S.B. 392 – the 2010 Authorizing Legislation

S.B. 392 amends the LLC Act to provide that LLCs may engage in licensed businesses wherever permitted by the applicable Business & Professions Code provisions (Corps. Code § 17002(c)). It then makes numerous amendments to the Contractors’ State License Law (Bus. & Profs. Code § 7000, et seq.) to achieve that result. S.B. 392 begins by stating the Legislature’s intent that the corporate veil-piercing doctrine apply to LLCs, but acknowledging that “there is not yet case law establishing this principle in California.” Therefore, the act imposes surety bond, insurance and personnel liability requirements on LLC licensees that are not imposed on licensees that are corporations, partnerships or sole proprietors.

S.B. 392 generally extends to LLCs the same status and rights that are enjoyed by corporations under the Contractors’ State License Law. For example, a responsible managing manager, responsible managing officer, responsible managing member or responsible managing employee of the LLC may apply to act as the “qualifying person” for the LLC. As is the case for corporations, if a LLC was formed under the laws of a state other than California, it will have to register to do business and be in good standing with the California Secretary of State in order to apply for a California contractor’s license.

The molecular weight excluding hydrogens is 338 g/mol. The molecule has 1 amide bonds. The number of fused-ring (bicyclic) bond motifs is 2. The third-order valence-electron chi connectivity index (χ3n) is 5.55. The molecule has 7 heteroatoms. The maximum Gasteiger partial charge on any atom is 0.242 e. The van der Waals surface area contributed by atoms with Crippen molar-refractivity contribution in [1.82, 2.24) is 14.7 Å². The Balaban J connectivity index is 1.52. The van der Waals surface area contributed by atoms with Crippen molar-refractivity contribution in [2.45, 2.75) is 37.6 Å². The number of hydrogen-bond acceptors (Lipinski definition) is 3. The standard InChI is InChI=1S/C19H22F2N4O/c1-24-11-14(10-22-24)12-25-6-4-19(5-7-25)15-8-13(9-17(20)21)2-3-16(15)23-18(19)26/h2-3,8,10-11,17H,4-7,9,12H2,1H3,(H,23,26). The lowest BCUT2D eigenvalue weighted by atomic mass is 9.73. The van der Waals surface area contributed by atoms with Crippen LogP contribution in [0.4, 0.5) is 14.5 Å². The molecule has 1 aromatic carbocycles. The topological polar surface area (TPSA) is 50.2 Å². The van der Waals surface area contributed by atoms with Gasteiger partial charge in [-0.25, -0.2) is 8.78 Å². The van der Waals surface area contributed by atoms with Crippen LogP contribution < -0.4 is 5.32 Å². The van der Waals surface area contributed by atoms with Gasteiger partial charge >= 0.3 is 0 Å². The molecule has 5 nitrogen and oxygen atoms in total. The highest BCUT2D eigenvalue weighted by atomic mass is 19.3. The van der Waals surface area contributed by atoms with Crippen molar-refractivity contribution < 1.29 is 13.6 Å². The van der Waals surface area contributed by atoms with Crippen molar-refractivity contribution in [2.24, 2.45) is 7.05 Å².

Special Requirements for LLCs Applying for a Contractor’s License

The Legislature’s veil-piercing concern is evidenced by several provisions that apply only to LLC licensees. First, new Section 7071.6.5 requires that an LLC applicant or licensee file or have on file with the Board a $100,000 surety bond for the benefit of any employee damaged by his or her employer’s failure to pay wages, interest on wages or fringe benefits (and welfare fund contributions, pension fund contributions and apprentice program contributions, if a collective bargaining agreement applies).

Second, new Section 7071.19 requires the LLC applicant or licensee to maintain insurance that covers “acts, errors, or omissions arising out of the contracting services it provides” on either a claims-made basis or an occurrence basis. For an LLC with five or fewer persons identified as associated with the LLC in the records of the Board (its “personnel of record”), the aggregate limit on this insurance must be at least $1 million; for an LLC with more than five personnel of record, an additional $100,000 of insurance must be obtained for each person listed as personnel of record of the LLC (apparently including even the first five), to a maximum of $5 million less amounts paid in defending, settling or discharging claims.